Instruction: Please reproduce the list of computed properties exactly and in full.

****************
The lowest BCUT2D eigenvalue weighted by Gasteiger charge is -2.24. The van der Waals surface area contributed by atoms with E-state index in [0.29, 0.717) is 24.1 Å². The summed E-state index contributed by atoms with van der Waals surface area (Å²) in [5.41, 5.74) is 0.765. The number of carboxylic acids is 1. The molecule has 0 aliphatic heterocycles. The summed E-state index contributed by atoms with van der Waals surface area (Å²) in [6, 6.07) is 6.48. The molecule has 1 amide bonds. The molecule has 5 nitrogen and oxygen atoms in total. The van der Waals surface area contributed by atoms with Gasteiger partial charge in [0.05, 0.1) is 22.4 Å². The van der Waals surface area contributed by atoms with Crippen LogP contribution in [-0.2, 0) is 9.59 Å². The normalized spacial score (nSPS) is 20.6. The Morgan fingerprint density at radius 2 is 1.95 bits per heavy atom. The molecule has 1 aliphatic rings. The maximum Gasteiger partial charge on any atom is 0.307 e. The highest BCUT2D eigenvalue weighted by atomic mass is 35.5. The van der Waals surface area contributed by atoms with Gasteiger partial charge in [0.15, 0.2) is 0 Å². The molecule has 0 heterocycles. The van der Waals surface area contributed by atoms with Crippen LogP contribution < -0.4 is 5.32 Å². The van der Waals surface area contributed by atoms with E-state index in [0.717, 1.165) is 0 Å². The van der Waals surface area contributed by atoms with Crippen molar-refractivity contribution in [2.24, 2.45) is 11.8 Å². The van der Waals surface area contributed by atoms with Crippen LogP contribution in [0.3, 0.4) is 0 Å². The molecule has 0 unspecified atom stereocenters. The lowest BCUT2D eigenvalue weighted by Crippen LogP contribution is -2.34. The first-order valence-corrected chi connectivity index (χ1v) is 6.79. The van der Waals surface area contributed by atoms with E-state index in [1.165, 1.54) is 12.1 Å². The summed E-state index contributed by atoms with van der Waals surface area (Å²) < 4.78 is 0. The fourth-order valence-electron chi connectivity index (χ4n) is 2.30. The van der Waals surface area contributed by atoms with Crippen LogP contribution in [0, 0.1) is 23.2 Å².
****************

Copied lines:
The lowest BCUT2D eigenvalue weighted by Gasteiger charge is -2.24. The van der Waals surface area contributed by atoms with E-state index in [0.29, 0.717) is 24.1 Å². The summed E-state index contributed by atoms with van der Waals surface area (Å²) in [5.41, 5.74) is 0.765. The number of carboxylic acids is 1. The molecule has 0 aliphatic heterocycles. The summed E-state index contributed by atoms with van der Waals surface area (Å²) in [6, 6.07) is 6.48. The molecule has 1 amide bonds. The molecule has 5 nitrogen and oxygen atoms in total. The van der Waals surface area contributed by atoms with Gasteiger partial charge in [0.05, 0.1) is 22.4 Å². The van der Waals surface area contributed by atoms with Crippen LogP contribution in [-0.2, 0) is 9.59 Å². The normalized spacial score (nSPS) is 20.6. The Morgan fingerprint density at radius 2 is 1.95 bits per heavy atom. The molecule has 1 aliphatic rings. The maximum Gasteiger partial charge on any atom is 0.307 e. The highest BCUT2D eigenvalue weighted by atomic mass is 35.5. The van der Waals surface area contributed by atoms with Gasteiger partial charge in [0.15, 0.2) is 0 Å². The molecule has 0 heterocycles. The van der Waals surface area contributed by atoms with Crippen LogP contribution < -0.4 is 5.32 Å². The van der Waals surface area contributed by atoms with E-state index in [0.717, 1.165) is 0 Å². The van der Waals surface area contributed by atoms with Crippen molar-refractivity contribution in [2.24, 2.45) is 11.8 Å². The van der Waals surface area contributed by atoms with Crippen LogP contribution in [0.3, 0.4) is 0 Å². The molecule has 0 unspecified atom stereocenters. The lowest BCUT2D eigenvalue weighted by Crippen LogP contribution is -2.34. The first-order valence-corrected chi connectivity index (χ1v) is 6.79. The van der Waals surface area contributed by atoms with E-state index in [1.165, 1.54) is 12.1 Å². The summed E-state index contributed by atoms with van der Waals surface area (Å²) < 4.78 is 0. The fourth-order valence-electron chi connectivity index (χ4n) is 2.30. The van der Waals surface area contributed by atoms with Crippen LogP contribution in [0, 0.1) is 23.2 Å².